A survey compiled by the multinational investment giant Deutsche Bank concluded that more than half of investors believe bitcoin and US tech stocks to be the biggest market bubbles.
Consequently, the participants, most of whom are professional investors, predicted subsequent corrections.
Bitcoin Is The Biggest Market Bubble?
The primary cryptocurrency has been on a tear since early October 2020. BTC more than quadrupled its value since then to a new all-time high of $42,000. Despite retracing with a few thousand dollars in the following weeks, BTC is still about 10% up since the start of 2020.
This rapid price appreciation has caused numerous prominent financial experts to assert that bitcoin is in bubble territory. This belief received a confirmation from a survey conducted by Deutsche Bank.
After asking 627 market professionals, the study found out that the vast majority consider bitcoin as the “most extreme” bubble case. More than half of the participants gave a rating of ten on a 1-10 bubble scale.
The second highest-rated asset class in this ranking was US-based tech stocks. More specifically, the respondents outlined the shares of Elon Musk’s Tesla.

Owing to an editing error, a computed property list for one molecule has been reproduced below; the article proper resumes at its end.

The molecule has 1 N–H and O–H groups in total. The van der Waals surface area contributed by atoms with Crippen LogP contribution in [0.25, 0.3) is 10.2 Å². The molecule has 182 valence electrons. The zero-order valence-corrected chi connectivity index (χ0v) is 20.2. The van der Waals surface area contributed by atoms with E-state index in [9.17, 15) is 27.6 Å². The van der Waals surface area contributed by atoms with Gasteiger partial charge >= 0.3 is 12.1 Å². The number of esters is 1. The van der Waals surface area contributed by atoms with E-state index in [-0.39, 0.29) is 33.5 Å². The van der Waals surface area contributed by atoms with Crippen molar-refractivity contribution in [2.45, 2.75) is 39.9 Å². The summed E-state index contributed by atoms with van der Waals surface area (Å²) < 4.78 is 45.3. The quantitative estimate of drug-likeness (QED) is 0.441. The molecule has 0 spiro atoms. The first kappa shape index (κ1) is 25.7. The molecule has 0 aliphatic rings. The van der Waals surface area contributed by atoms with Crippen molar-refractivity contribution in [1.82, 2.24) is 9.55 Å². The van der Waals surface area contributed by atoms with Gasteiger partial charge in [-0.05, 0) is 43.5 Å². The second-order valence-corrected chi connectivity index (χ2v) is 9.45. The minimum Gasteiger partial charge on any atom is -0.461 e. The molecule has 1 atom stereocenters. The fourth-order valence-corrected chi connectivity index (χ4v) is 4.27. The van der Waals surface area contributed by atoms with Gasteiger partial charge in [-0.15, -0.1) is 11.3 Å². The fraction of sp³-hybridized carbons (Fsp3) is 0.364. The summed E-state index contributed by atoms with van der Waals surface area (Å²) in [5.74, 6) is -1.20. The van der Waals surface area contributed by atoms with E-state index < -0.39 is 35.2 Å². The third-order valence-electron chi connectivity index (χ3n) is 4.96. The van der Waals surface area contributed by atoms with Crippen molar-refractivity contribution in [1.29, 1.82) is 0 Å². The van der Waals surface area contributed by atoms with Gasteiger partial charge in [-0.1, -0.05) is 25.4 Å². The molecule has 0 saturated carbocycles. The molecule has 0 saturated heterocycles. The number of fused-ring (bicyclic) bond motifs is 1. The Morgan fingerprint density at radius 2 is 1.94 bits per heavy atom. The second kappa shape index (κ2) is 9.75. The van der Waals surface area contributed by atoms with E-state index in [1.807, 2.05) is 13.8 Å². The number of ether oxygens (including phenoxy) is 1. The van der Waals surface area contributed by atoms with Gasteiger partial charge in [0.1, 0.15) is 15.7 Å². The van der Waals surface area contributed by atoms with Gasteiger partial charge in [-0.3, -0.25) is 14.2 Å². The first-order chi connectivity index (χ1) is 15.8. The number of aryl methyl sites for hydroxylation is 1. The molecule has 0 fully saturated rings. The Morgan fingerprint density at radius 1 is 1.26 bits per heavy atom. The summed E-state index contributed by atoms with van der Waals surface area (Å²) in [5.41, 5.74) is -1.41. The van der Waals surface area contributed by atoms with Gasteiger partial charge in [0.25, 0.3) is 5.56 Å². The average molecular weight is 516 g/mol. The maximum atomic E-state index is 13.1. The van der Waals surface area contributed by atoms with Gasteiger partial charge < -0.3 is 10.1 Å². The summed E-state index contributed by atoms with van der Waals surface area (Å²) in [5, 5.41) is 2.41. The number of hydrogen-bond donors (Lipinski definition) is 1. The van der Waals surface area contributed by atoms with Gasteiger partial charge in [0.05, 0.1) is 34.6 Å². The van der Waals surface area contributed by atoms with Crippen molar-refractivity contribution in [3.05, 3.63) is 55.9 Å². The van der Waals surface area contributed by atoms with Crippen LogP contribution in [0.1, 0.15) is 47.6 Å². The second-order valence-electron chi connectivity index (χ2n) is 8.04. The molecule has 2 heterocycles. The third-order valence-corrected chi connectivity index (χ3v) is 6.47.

TSLA’s price has also exploded since mid-2020 from about $280 in August to $845 today. This 200% surge made the company the 7th most valuable firm by market cap and helped Musk in becoming the world’s richest person.
Bitcoin And Tesla To Retrace?
After naming BTC and TSLA as the biggest market bubbles right now, the survey participants offered predictions on their potential price performance. Somewhat expectedly, the majority envisioned impending corrections instead of further increases.
“When asked specifically about the 12-month fate of Bitcoin and Tesla – a stock emblematic of a potential tech bubble – a majority of readers think that they are more likely to halve than double from these levels with Tesla more vulnerable, according to readers.” – Deutsche Bank commented.
Although naming BTC and tech stocks as bubbles that are prone to price corrections, the market professionals failed to provide a reason that could pop them.
In fact, most attributed the US Federal Reserve’s “loose” monetary policy as a supporter of the bubbles and said that the institution is unlikely to tighten its strategy before the end of the year.